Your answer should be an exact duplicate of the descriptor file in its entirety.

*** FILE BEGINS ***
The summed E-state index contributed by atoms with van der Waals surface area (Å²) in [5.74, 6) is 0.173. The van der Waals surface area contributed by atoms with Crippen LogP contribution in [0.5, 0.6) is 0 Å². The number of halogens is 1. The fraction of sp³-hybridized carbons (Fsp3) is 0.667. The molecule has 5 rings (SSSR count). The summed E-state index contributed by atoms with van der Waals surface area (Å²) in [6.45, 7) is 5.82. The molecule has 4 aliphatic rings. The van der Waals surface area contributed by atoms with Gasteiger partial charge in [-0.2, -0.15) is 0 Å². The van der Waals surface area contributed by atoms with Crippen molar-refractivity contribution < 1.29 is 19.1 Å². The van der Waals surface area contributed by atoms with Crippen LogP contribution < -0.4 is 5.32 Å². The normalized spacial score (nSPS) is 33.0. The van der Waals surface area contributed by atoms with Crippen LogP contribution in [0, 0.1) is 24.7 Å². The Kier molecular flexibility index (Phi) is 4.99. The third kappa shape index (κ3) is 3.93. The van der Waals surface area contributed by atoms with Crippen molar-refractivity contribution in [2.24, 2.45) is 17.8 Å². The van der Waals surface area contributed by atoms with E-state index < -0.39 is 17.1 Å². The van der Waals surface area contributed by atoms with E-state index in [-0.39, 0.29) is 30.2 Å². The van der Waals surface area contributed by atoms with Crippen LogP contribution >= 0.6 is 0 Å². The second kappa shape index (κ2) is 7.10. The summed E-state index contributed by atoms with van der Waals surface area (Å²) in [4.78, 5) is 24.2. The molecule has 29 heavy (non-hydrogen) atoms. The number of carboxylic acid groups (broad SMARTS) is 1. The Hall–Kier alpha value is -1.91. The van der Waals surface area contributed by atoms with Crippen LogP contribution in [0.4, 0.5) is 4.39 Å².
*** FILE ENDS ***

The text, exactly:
The summed E-state index contributed by atoms with van der Waals surface area (Å²) in [5.74, 6) is 0.173. The van der Waals surface area contributed by atoms with Crippen LogP contribution in [0.5, 0.6) is 0 Å². The number of halogens is 1. The fraction of sp³-hybridized carbons (Fsp3) is 0.667. The molecule has 5 rings (SSSR count). The summed E-state index contributed by atoms with van der Waals surface area (Å²) in [6.45, 7) is 5.82. The molecule has 4 aliphatic rings. The van der Waals surface area contributed by atoms with Gasteiger partial charge in [-0.2, -0.15) is 0 Å². The van der Waals surface area contributed by atoms with Crippen molar-refractivity contribution < 1.29 is 19.1 Å². The van der Waals surface area contributed by atoms with Crippen LogP contribution < -0.4 is 5.32 Å². The normalized spacial score (nSPS) is 33.0. The van der Waals surface area contributed by atoms with Crippen LogP contribution in [0, 0.1) is 24.7 Å². The Kier molecular flexibility index (Phi) is 4.99. The third kappa shape index (κ3) is 3.93. The van der Waals surface area contributed by atoms with Crippen molar-refractivity contribution in [2.24, 2.45) is 17.8 Å². The van der Waals surface area contributed by atoms with E-state index < -0.39 is 17.1 Å². The van der Waals surface area contributed by atoms with E-state index in [-0.39, 0.29) is 30.2 Å². The van der Waals surface area contributed by atoms with Crippen LogP contribution >= 0.6 is 0 Å². The second kappa shape index (κ2) is 7.10. The summed E-state index contributed by atoms with van der Waals surface area (Å²) in [4.78, 5) is 24.2. The molecule has 29 heavy (non-hydrogen) atoms. The number of carboxylic acid groups (broad SMARTS) is 1. The Hall–Kier alpha value is -1.91. The van der Waals surface area contributed by atoms with Crippen LogP contribution in [0.4, 0.5) is 4.39 Å².